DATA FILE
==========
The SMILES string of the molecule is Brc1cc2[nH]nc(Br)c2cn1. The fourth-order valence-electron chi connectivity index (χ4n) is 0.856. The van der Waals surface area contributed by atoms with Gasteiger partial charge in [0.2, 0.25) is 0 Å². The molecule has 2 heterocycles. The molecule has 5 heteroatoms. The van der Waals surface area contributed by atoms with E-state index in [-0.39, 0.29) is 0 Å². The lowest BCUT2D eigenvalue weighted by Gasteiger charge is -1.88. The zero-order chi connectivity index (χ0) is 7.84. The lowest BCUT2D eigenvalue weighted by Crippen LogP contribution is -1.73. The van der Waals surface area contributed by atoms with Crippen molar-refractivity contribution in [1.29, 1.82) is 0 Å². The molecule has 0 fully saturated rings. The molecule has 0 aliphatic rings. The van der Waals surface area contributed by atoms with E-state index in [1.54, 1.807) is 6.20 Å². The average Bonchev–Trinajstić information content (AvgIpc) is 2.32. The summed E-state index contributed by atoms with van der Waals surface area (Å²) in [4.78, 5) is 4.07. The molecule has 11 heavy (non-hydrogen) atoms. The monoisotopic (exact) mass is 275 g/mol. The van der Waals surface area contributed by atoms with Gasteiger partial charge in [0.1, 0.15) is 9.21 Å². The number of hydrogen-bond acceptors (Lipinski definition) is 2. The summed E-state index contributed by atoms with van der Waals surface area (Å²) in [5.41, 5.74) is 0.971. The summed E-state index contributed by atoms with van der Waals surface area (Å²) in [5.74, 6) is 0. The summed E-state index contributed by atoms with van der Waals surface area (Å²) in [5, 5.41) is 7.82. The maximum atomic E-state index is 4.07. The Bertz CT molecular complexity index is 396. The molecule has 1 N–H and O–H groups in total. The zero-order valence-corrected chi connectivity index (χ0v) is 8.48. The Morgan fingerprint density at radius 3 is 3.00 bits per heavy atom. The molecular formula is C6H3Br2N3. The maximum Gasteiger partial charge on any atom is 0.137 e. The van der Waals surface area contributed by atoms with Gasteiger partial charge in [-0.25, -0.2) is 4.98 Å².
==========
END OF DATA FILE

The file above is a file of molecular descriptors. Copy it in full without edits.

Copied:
The SMILES string of the molecule is Brc1cc2[nH]nc(Br)c2cn1. The fourth-order valence-electron chi connectivity index (χ4n) is 0.856. The van der Waals surface area contributed by atoms with Gasteiger partial charge in [0.2, 0.25) is 0 Å². The molecule has 2 heterocycles. The molecule has 5 heteroatoms. The van der Waals surface area contributed by atoms with E-state index in [-0.39, 0.29) is 0 Å². The lowest BCUT2D eigenvalue weighted by Gasteiger charge is -1.88. The zero-order chi connectivity index (χ0) is 7.84. The lowest BCUT2D eigenvalue weighted by Crippen LogP contribution is -1.73. The van der Waals surface area contributed by atoms with Crippen molar-refractivity contribution in [1.29, 1.82) is 0 Å². The molecule has 0 fully saturated rings. The molecule has 0 aliphatic rings. The van der Waals surface area contributed by atoms with E-state index in [1.54, 1.807) is 6.20 Å². The average Bonchev–Trinajstić information content (AvgIpc) is 2.32. The summed E-state index contributed by atoms with van der Waals surface area (Å²) in [4.78, 5) is 4.07. The molecule has 11 heavy (non-hydrogen) atoms. The monoisotopic (exact) mass is 275 g/mol. The van der Waals surface area contributed by atoms with Gasteiger partial charge in [0.1, 0.15) is 9.21 Å². The number of hydrogen-bond acceptors (Lipinski definition) is 2. The summed E-state index contributed by atoms with van der Waals surface area (Å²) in [5.41, 5.74) is 0.971. The summed E-state index contributed by atoms with van der Waals surface area (Å²) in [5.74, 6) is 0. The summed E-state index contributed by atoms with van der Waals surface area (Å²) in [5, 5.41) is 7.82. The maximum atomic E-state index is 4.07. The Bertz CT molecular complexity index is 396. The molecule has 1 N–H and O–H groups in total. The zero-order valence-corrected chi connectivity index (χ0v) is 8.48. The Morgan fingerprint density at radius 3 is 3.00 bits per heavy atom. The molecular formula is C6H3Br2N3. The maximum Gasteiger partial charge on any atom is 0.137 e. The van der Waals surface area contributed by atoms with Gasteiger partial charge in [-0.25, -0.2) is 4.98 Å².